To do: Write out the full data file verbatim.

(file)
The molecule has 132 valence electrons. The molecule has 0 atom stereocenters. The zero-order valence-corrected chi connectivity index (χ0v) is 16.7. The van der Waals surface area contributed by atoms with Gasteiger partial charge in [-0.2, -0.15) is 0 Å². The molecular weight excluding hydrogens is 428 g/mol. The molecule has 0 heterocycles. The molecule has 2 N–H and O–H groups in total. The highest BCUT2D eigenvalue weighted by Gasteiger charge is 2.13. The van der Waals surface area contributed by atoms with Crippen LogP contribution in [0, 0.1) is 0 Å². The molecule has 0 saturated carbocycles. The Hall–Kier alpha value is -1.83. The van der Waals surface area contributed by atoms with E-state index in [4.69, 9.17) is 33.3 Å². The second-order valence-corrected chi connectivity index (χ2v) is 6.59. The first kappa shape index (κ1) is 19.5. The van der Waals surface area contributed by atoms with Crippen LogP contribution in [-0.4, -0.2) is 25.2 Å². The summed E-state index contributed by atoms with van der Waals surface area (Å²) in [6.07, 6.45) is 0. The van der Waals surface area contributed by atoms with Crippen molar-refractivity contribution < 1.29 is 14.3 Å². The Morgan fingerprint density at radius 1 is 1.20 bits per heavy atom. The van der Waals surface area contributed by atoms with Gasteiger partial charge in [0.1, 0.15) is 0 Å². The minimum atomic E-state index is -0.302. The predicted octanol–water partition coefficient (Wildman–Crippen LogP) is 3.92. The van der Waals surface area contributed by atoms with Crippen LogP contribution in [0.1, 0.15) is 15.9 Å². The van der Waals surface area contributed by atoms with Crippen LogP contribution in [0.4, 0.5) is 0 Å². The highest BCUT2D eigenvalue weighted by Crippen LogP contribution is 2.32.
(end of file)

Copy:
The molecule has 132 valence electrons. The molecule has 0 atom stereocenters. The zero-order valence-corrected chi connectivity index (χ0v) is 16.7. The van der Waals surface area contributed by atoms with Gasteiger partial charge in [-0.2, -0.15) is 0 Å². The molecular weight excluding hydrogens is 428 g/mol. The molecule has 0 heterocycles. The molecule has 2 N–H and O–H groups in total. The highest BCUT2D eigenvalue weighted by Gasteiger charge is 2.13. The van der Waals surface area contributed by atoms with Crippen LogP contribution in [0, 0.1) is 0 Å². The molecule has 0 saturated carbocycles. The Hall–Kier alpha value is -1.83. The van der Waals surface area contributed by atoms with E-state index in [4.69, 9.17) is 33.3 Å². The second-order valence-corrected chi connectivity index (χ2v) is 6.59. The first kappa shape index (κ1) is 19.5. The van der Waals surface area contributed by atoms with Crippen LogP contribution in [-0.4, -0.2) is 25.2 Å². The summed E-state index contributed by atoms with van der Waals surface area (Å²) in [6.07, 6.45) is 0. The van der Waals surface area contributed by atoms with Crippen molar-refractivity contribution < 1.29 is 14.3 Å². The Morgan fingerprint density at radius 1 is 1.20 bits per heavy atom. The van der Waals surface area contributed by atoms with Gasteiger partial charge in [0.1, 0.15) is 0 Å². The minimum atomic E-state index is -0.302. The predicted octanol–water partition coefficient (Wildman–Crippen LogP) is 3.92. The van der Waals surface area contributed by atoms with Crippen LogP contribution in [0.1, 0.15) is 15.9 Å². The van der Waals surface area contributed by atoms with Crippen LogP contribution in [0.4, 0.5) is 0 Å². The highest BCUT2D eigenvalue weighted by Crippen LogP contribution is 2.32.